Those businesses generate hefty incomes. The Center for Responsive Politics, a non-partisan non-profit that tracks money in U.S. politics and its effect on elections and public policy, culled figures from Trump’s 2017 personal financial disclosure forms, which the president voluntarily filed with the U.S. Office of Government Ethics in June 2017.
Because the forms are only meant to reveal any potential conflicts of interests, filers are only required to disclose ranges for their assets, up to $50 million, according to the center. Trump disclosed nine companies incorporated in Palm Beach County. Nationwide, he also disclosed 23 assets worth $50 million.
However, for some assets, including some local Trump businesses, exact income figures are included.
For the 16-month period between January 2016 and April 2017, Trump National Golf Club in Jupiter reported $20.1 million in income; TNGC Jupiter Management LLC, $468,346; and Trump International Golf Club in suburban West Palm Beach, $18.4 million — for a total of $39 million.
Mar-a-Lago reported $37.2 million in income for the same period, according to data compiled by the center. Over a similar 16 month period for the prior year, (January 2015 to April 2016) the club only brought in $29.7 million. That’s a 25 percent increase in income, according to the financial disclosure forms.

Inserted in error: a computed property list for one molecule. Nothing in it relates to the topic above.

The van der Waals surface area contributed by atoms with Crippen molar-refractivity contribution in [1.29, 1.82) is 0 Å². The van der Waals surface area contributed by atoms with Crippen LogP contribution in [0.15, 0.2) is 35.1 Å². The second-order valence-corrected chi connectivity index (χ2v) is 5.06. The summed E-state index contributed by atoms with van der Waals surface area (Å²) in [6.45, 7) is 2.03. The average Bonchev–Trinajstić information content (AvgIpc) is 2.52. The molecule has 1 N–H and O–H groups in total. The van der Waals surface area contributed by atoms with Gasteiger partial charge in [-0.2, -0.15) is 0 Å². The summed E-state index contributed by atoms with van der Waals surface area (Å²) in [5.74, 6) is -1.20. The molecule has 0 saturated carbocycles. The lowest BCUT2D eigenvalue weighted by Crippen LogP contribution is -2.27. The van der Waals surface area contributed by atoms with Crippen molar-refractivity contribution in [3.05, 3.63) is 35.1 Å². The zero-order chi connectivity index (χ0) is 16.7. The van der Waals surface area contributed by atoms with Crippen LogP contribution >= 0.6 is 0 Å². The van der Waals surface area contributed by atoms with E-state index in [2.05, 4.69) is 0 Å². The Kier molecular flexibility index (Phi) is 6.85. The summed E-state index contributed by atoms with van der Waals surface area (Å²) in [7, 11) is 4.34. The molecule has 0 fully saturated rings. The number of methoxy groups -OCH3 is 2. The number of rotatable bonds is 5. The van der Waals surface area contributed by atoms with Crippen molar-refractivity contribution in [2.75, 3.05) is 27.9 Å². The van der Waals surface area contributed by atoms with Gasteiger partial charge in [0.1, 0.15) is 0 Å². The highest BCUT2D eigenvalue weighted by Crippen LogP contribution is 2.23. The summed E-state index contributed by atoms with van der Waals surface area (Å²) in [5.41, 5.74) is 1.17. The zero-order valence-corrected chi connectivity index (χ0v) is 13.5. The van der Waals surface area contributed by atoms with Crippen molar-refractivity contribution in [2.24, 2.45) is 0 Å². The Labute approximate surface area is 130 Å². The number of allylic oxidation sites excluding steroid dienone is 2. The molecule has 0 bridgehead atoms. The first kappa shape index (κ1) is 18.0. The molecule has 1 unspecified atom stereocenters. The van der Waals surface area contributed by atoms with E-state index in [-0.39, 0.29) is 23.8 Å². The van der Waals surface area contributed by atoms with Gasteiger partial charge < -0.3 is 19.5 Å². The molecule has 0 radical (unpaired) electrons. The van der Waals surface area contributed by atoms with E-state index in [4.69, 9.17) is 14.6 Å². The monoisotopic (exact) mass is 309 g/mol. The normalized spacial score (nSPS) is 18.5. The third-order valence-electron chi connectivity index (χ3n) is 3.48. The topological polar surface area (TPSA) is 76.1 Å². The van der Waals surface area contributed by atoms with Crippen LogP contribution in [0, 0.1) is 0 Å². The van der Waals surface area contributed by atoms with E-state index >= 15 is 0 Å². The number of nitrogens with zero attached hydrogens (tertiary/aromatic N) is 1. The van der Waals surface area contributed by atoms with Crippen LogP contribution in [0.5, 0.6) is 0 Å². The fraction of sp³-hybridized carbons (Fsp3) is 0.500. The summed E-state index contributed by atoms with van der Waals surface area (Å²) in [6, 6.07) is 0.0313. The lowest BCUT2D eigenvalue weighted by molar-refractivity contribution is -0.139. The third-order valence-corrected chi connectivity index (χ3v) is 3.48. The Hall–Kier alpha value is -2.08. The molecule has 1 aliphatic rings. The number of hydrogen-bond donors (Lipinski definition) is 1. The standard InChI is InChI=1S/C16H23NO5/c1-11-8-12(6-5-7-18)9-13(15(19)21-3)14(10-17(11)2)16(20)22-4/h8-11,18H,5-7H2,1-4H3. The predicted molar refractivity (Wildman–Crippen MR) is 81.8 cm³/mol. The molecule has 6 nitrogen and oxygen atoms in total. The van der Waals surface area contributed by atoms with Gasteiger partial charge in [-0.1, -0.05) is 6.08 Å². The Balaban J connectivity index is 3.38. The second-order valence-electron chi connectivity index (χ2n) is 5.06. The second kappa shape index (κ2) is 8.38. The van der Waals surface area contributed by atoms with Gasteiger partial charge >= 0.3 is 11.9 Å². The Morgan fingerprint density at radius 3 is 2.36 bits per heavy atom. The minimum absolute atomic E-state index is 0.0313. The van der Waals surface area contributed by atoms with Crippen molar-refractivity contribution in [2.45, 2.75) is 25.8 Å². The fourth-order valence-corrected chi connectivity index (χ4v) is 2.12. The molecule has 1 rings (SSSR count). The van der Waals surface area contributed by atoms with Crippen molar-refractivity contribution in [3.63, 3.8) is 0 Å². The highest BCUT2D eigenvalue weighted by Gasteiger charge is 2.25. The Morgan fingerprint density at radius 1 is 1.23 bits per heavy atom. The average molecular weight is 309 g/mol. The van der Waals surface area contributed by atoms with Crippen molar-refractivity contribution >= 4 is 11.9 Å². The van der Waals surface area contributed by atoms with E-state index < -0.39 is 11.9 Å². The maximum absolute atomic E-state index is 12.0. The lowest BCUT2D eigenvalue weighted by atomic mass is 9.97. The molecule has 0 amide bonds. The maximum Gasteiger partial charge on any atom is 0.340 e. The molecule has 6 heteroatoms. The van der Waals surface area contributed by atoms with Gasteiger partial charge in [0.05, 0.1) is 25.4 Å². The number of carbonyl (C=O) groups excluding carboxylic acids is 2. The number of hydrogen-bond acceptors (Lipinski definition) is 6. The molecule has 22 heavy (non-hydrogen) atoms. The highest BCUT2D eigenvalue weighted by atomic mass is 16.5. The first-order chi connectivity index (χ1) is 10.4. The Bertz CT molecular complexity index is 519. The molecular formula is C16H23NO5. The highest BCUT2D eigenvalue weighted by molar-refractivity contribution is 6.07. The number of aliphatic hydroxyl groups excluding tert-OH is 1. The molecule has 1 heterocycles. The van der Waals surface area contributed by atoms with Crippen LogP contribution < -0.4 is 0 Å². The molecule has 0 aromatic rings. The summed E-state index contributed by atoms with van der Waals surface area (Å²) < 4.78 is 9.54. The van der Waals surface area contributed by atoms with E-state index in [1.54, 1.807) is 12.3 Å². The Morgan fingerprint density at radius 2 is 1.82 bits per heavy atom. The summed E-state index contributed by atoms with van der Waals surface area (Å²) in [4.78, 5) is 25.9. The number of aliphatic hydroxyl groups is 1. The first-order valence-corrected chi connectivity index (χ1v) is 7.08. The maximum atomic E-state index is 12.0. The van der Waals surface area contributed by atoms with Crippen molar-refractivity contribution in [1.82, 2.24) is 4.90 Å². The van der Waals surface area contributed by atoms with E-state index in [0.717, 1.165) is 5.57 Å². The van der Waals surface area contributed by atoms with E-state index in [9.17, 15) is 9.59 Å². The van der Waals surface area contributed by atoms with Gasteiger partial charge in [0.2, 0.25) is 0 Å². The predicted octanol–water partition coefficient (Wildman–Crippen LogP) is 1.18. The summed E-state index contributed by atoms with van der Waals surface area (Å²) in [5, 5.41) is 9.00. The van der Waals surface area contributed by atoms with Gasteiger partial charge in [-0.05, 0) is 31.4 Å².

But the center’s data do not include how much it costs to run those business, so their profit margins are not publicly known.
However, The Post uncovered recent costs of operating Mar-a-Lago in documents Trump had to disclose in September 2016 as part of a 2015 lawsuit he filed against Palm Beach County claiming air traffic from Palm Beach International Airport was damaging the club’s 90-year-old buildings, resulting in increased repairs and a loss of business income.
Among the documents buried in the lawsuit: the club’s annual financial reports, dating back to 2007.
Mar-a-Lago is the opulent Palm Beach estate completed by cereal heiress Marjorie Merriweather Post and her husband, E.F. Hutton in 1928.
It is said that all the decorative gold leaf in the country was used to gild the mansion’s ceilings and walls when it was built, but the estate was in neglect when Trump paid $10 million for it in 1985.
In 1993, during hearings to convert Mar-a-Lago into private club, Trump’s attorney lugged a large box of receipts to a meeting of the Palm Beach Town Council, saying it cost Trump $7,000-a-day to maintain the mansion.
According to documents filed in Trump’s 2015 lawsuit, the costs of running Mar-a-Lago in the fiscal year that ended July 2016 — with its relentless upkeep and the maintenance of its swimming pools, tennis courts and spa — gobbled up $12 million. Among the expenses: $6.2 million for food and beverages; $1.5 million for building and grounds; and $810,154 for the spa.
But the club’s earnings for that year were only $20.6 million, leaving the Mar-a-Lago Club with a net of $8.6 million in fiscal 2016.
Included in the earnings are $5.8 million in membership dues, $3.4 million for membership initiation and $9.1 million in food and beverages sold.
As noted above the 2016 earnings were less than what the club brought in after Trump was elected president. But because he dropped the lawsuit against the county shortly after his election in November 2016, Trump will no longer file annual income statements, and it seems unlikely that a similar Mar-a-Lago profit estimate will become available for the year after Trump became president.